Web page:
Genetic changes are responsible for some prostate cancers. For example, a mutation on the BRCA gene can cause prostate cancer as well as breast cancer. And a syndrome that runs in some families, called Lynch syndrome, can also cause prostate cancer.1 Your doctor may suggest testing for these genetic mutations.
Imaging tests are used to show abnormalities in prostate cancer. For example, an MRI can show possible cancerous areas of the prostate and help decide if you need a biopsy. It can also show if cancer has spread.1
If your Gleason score or grade group is high, your doctor may check if cancer has spread to your bones or other areas. A CT scan can show if it has spread to the lymph nodes or other organs. A bone scan can show if it is present in the bones.1
Prostate cancer is common in men as they get older. When diagnosed early there are effective treatment options. Talk with your doctor about the tests you may need to diagnose prostate cancer or another condition as early as possible.
- American Cancer Society. Tests to diagnose and stage prostate cancer. Available at https://www.cancer.org/cancer/prostate-cancer/detection-diagnosis-staging/how-diagnosed.html. Updated January 30, 2020. Accessed September 9, 2020.
- American Society of Clinical Oncology. Cancer.Net. Prostate Cancer: Diagnosis. Available at https://www.cancer.net/cancer-types/prostate-cancer/diagnosis. Updated November 2019. Accessed September 9, 2020.
- US Centers for Disease Control. How is Prostate Cancer Diagnosed? Available at https://www.cdc.gov/cancer/prostate/basic_info/diagnosis.htm. Updated August 18, 2020. Accessed September 9, 2020.
- Stefanova V, Buckley R, Flax S, et al. Transperineal prostate biopsies using local anesthesia: Experience with 1287 patients. Prostate cancer detection rate, complications and patient tolerability. J Urol 2019;201:1121-1126.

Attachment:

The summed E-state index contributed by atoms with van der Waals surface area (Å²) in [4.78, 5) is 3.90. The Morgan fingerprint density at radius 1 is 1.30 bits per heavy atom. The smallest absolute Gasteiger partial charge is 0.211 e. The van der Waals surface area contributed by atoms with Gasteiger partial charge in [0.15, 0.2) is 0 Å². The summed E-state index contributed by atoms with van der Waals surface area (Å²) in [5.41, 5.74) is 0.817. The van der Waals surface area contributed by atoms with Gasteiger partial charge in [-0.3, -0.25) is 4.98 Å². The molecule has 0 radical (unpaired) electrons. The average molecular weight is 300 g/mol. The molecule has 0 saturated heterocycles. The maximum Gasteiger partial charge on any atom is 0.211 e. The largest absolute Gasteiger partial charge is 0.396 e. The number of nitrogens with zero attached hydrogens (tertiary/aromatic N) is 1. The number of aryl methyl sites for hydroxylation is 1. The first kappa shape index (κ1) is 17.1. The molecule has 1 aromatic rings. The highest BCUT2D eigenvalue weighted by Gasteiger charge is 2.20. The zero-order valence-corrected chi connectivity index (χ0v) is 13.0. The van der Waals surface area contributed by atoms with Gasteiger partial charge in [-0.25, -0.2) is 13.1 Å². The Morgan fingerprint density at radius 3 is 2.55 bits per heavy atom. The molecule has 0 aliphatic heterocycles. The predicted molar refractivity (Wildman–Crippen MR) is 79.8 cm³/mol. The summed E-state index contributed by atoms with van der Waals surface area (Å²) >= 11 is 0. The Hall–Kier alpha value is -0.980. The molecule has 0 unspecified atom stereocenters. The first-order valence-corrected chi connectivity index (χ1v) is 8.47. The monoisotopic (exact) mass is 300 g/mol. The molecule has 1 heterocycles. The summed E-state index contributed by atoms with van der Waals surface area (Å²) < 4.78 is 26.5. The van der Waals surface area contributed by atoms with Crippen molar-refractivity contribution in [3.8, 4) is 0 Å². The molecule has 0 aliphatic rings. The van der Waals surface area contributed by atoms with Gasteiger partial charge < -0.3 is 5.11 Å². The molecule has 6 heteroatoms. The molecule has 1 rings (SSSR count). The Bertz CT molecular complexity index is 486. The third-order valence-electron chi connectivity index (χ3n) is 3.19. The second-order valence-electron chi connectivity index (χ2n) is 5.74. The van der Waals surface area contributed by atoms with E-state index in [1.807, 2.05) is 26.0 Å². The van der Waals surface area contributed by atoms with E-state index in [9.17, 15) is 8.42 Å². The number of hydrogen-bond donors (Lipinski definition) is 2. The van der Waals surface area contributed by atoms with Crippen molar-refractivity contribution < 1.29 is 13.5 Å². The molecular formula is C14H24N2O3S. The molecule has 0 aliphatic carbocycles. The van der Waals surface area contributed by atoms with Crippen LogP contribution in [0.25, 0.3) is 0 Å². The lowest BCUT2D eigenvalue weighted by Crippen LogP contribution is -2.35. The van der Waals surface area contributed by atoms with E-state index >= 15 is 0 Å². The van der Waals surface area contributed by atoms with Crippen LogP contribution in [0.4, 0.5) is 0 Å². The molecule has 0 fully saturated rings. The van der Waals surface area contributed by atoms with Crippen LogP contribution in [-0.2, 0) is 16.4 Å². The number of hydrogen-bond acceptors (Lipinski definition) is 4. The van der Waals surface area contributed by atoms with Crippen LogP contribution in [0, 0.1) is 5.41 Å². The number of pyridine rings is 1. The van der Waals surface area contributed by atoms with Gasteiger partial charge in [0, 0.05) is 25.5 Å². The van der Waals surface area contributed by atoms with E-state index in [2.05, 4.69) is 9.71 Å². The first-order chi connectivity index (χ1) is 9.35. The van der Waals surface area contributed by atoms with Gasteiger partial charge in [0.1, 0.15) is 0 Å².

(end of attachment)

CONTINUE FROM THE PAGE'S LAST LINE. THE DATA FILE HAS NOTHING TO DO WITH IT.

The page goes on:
- Prostate Cancer Foundation. Diagnosis of Prostate Cancer. Available at https://www.pcf.org/about-prostate-cancer/diagnosis-staging-prostate-cancer/how-diagnosed/. Accessed September 9, 2020.
- American Society of Clinical Oncology. Cancer.Net. Prostate Cancer: Stages and Grades. Updated November 2019.
Available at https://www.cancer.net/cancer-types/prostate-cancer/stages-and-grades. Accessed September 9, 2020.
Slide Show - Diagnosing Prostate Cancer
This slide show describes how doctors diagnose prostate cancer, and the tests needed to find out. It explains symptom assessment, physical examination, digital rectal exam (DRE), prostate-specific antigen (PSA) blood test, prostate biopsy, imaging tests (MRI, CT scan and transrectal ultrasound), bone scan, lymph node biopsy, and more. This slide show also explains grades, Gleason score and Grade Group. Prostate cancer is common in men as they get older. Talk with your doctor about the tests you may need to diagnose prostate cancer or another condition as early as possible.